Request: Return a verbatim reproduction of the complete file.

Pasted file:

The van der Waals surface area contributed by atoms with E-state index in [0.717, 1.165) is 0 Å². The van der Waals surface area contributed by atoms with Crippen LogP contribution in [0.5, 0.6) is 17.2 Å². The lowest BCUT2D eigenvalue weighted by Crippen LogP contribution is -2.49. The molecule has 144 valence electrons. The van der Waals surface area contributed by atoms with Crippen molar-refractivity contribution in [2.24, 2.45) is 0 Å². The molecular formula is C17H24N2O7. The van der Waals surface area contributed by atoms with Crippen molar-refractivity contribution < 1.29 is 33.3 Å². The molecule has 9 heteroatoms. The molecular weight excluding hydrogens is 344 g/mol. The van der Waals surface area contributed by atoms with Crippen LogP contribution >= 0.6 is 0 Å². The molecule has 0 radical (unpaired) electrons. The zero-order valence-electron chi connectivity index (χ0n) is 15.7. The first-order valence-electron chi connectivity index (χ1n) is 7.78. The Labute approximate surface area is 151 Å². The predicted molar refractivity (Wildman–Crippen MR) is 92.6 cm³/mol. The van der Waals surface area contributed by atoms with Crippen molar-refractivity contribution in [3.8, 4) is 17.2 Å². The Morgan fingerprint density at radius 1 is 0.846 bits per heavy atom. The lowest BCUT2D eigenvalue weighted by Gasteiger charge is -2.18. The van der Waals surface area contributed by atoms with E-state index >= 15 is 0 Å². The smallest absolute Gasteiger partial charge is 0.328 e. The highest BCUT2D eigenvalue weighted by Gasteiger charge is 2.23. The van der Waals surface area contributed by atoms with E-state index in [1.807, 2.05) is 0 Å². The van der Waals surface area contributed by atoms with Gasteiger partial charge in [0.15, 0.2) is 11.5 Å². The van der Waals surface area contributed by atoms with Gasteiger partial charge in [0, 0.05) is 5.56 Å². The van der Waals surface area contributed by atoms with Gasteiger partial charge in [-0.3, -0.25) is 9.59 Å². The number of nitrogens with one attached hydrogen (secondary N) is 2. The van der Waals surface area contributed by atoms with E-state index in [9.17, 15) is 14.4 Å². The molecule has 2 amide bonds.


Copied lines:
The van der Waals surface area contributed by atoms with E-state index in [0.717, 1.165) is 0 Å². The van der Waals surface area contributed by atoms with Crippen LogP contribution in [0.5, 0.6) is 17.2 Å². The lowest BCUT2D eigenvalue weighted by Crippen LogP contribution is -2.49. The molecule has 144 valence electrons. The van der Waals surface area contributed by atoms with Crippen molar-refractivity contribution in [2.24, 2.45) is 0 Å². The molecular formula is C17H24N2O7. The van der Waals surface area contributed by atoms with Crippen molar-refractivity contribution < 1.29 is 33.3 Å². The molecule has 9 heteroatoms. The molecular weight excluding hydrogens is 344 g/mol. The van der Waals surface area contributed by atoms with Crippen LogP contribution >= 0.6 is 0 Å². The molecule has 0 radical (unpaired) electrons. The zero-order valence-electron chi connectivity index (χ0n) is 15.7. The first-order valence-electron chi connectivity index (χ1n) is 7.78. The Labute approximate surface area is 151 Å². The predicted molar refractivity (Wildman–Crippen MR) is 92.6 cm³/mol. The van der Waals surface area contributed by atoms with Crippen molar-refractivity contribution in [3.8, 4) is 17.2 Å². The Morgan fingerprint density at radius 1 is 0.846 bits per heavy atom. The lowest BCUT2D eigenvalue weighted by Gasteiger charge is -2.18. The van der Waals surface area contributed by atoms with E-state index >= 15 is 0 Å². The smallest absolute Gasteiger partial charge is 0.328 e. The highest BCUT2D eigenvalue weighted by Gasteiger charge is 2.23. The van der Waals surface area contributed by atoms with E-state index in [1.807, 2.05) is 0 Å². The van der Waals surface area contributed by atoms with Gasteiger partial charge in [0.15, 0.2) is 11.5 Å². The van der Waals surface area contributed by atoms with Gasteiger partial charge in [0, 0.05) is 5.56 Å². The van der Waals surface area contributed by atoms with Gasteiger partial charge in [-0.3, -0.25) is 9.59 Å². The number of nitrogens with one attached hydrogen (secondary N) is 2. The van der Waals surface area contributed by atoms with E-state index in [9.17, 15) is 14.4 Å². The molecule has 2 amide bonds.